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Choosing the best biofuel kit involves comparing prices, features and capabilities of various biodiesel processors designed for home brewers. Start by deciding how many gallons of biofuel you want the system to yield and how much time and effort you want to invest in making biofuel. The answers to these questions will help determine an appropriate budget for selecting the best biofuel kit based on your needs.
The best biofuel processor kits on the market feature a fumeless, enclosed design with a cone bottom for cleaner fuel, fire-resistant construction and a built-in heater. Other features for cleaning the system and easy repairs are also valuable. Some configurations require welding for assembly. Look for an all-in-one biofuel kit that can process, wash and dry the fuel in one tank.
Biofuel kits range in price in 2011 from less than $500 US Dollars (USD) to more than $6,000 USD. In general, the cost of a biofuel kit increases with increasing yield. Also, the greater the yield, the larger the processor will be. Size becomes an important consideration for those who intend to brew their own biofuel within tight space constraints.
A biofuel kit that is insulated for advanced heat retention will keep operating costs low. A built-in heating system is worth the extra cost for converting biofuel into a better-quality product. The alternative to a built-in heater is an electric hot water heater attachment.
The market offers a range of biofuel kits that can produce anywhere from 24 to 230 gallons per batch of biofuel energy within 8 to 14 hours. On the small end of the spectrum is a biodiesel processor that yields 24 gallons a batch and is ideal for school projects and home brewers. On the large end of the scale is a biodiesel processor that yields 230 gallons a batch and is intended for trucking companies and small businesses.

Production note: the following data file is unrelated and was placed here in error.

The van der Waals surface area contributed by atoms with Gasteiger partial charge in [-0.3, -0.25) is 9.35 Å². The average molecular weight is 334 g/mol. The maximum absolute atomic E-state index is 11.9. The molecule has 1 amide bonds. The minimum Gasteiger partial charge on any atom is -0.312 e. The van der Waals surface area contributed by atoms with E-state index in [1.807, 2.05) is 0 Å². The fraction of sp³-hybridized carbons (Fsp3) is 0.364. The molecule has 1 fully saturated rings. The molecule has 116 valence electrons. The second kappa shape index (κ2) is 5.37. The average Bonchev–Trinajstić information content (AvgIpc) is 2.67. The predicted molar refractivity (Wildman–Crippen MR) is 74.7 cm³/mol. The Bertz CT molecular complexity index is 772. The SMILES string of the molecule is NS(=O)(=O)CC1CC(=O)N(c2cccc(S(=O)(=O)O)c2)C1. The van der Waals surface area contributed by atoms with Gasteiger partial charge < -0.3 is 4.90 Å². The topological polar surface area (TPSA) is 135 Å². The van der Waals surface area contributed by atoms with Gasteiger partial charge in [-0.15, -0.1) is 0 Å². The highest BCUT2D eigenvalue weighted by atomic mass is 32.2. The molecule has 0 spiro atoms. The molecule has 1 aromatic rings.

If some assembly is required, the biofuel kit should include easy-to-follow directions, step-by-step photographs and online support. The basic process of making biofuels involves refining organic oil, such as soybean oil, with alcohol, lye, mixing and heat. Petroleum-based oils are not suitable for biofuel production.
The cost of making your own biofuel has been estimated to be approximately 70 percent less than the cost of petroleum-based fuel. Many home brewers recycle used vegetable oil from local restaurants to save even more money; however, biofuel converted from used vegetable oil is not approved for automotive use by the governing agency in the U.S. Biofuel that is sold at gas stations in the U.S. is converted from soybean oil in compliance with the applicable federal regulations; this translates into reduced savings.
Brewing your own biodiesel will maximize the anticipated cost benefits of switching to a non-petroleum based product. There are also environmental benefits to using biofuel. They are reduced air pollution, independence from foreign oil and savings on fuel costs. The disadvantages of biofuel are mainly limited to large-scale production facilities that incur substantial set-up costs.
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